A recent internal review of the Department of Homeland Security’s procedure for warrantless and suspicionless search and seizure of mobile phones and laptops near the Nation’s borders reveals that the 4th Amendment is completely dead.
In 2009 DHS determined that it had the right to seize and review the contents of personal electronic devices, including mobile phones, portable computers and data discs, without the need to cite any reasonable suspicion of criminal activity.
“Keeping Americans safe in an increasingly digital world depends on our ability to lawfully screen materials entering the United States,” DHS Secretary Janet Napolitano said in defense of the unConstitutional policy in 2009. “The new directives announced today strike the balance between respecting the civil liberties and privacy of all travelers while ensuring DHS can take the lawful actions necessary to secure our borders.”
Amid increasing pressure from civil liberties groups throughout the Nation for more information about how DHS argues the Constitutionality of its warrantless searches, the agency recently quietly released a Civil Rights and Civil Liberties Impact Assessment of the searches.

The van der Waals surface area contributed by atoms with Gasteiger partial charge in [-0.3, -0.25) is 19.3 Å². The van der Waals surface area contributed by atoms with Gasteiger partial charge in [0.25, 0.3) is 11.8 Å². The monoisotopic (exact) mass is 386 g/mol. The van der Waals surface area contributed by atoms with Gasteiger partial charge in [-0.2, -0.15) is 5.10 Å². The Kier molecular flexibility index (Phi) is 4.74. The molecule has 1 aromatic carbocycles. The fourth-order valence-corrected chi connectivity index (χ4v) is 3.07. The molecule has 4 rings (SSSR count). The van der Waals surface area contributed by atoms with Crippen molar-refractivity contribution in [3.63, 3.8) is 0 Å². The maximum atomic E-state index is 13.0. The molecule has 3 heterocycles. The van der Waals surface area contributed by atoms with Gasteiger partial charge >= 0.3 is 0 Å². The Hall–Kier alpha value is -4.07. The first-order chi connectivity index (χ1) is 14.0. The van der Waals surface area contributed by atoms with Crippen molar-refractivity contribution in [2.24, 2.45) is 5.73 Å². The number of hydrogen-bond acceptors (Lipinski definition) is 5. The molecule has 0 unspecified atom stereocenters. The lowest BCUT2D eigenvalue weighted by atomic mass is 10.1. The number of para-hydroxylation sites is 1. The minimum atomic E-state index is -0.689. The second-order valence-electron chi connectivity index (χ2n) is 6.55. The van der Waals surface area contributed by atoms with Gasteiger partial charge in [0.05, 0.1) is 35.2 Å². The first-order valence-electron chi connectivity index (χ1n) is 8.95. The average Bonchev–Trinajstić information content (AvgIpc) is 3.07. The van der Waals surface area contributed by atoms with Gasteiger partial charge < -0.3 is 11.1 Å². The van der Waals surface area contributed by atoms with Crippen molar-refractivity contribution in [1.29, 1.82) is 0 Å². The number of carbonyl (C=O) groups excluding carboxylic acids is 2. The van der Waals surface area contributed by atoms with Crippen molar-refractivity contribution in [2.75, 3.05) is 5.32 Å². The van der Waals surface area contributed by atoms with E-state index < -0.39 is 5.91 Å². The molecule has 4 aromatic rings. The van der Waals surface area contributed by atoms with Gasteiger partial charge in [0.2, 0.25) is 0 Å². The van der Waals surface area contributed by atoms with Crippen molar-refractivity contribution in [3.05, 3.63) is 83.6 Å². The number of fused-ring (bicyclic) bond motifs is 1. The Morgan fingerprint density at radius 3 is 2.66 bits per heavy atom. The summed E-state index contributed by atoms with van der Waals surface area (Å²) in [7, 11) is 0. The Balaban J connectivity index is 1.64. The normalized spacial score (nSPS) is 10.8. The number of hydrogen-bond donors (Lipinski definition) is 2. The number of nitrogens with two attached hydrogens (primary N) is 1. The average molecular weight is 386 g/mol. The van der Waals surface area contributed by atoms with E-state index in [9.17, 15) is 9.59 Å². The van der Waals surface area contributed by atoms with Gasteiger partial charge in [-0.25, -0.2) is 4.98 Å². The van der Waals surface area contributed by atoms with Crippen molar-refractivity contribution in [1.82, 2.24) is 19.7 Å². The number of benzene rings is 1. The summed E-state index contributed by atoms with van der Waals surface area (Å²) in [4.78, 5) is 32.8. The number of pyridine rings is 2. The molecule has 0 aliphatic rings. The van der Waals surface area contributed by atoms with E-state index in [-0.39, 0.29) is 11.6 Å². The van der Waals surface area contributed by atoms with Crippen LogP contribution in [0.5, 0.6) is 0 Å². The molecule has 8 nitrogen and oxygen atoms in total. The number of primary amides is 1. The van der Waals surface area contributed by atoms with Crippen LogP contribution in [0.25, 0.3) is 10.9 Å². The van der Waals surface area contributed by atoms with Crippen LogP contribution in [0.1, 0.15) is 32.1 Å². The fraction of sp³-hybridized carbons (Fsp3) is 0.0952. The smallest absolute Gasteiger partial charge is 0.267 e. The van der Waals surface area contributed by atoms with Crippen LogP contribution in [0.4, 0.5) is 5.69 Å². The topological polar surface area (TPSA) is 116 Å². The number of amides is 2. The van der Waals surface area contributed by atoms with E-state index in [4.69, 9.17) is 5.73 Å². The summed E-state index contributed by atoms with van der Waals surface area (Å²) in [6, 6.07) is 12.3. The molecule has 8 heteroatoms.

From the report:
The overall authority to conduct border searches without suspicion or warrant is clear and long-standing, and courts have not treated searches of electronic devices any differently than searches of other objects. We conclude that CBP’s and ICE’s current border search policies comply with the Fourth Amendment. We also conclude that imposing a requirement that officers have reasonable suspicion in order to conduct a border search of an electronic device would be operationally harmful without concomitant civil rights/civil liberties benefits. However, we do think that recording more information about why searches are performed would help managers and leadership supervise the use of border search authority, and this is what we recommended; CBP has agreed and has implemented this change beginning in FY2012.
The agency argues that border protection is a higher priority than Constitutional guarantees and that the warrantless searches only take place near border crossings. But, as has been the case with immigration checkpoints in border States, it’s conceivable that the practice could be justified hundreds of miles from the border.
The American Civil Liberties Union, last week, filed a Freedom of Information Act to better understand how the government justifies its ability to conduct warrantless searches of technological devices.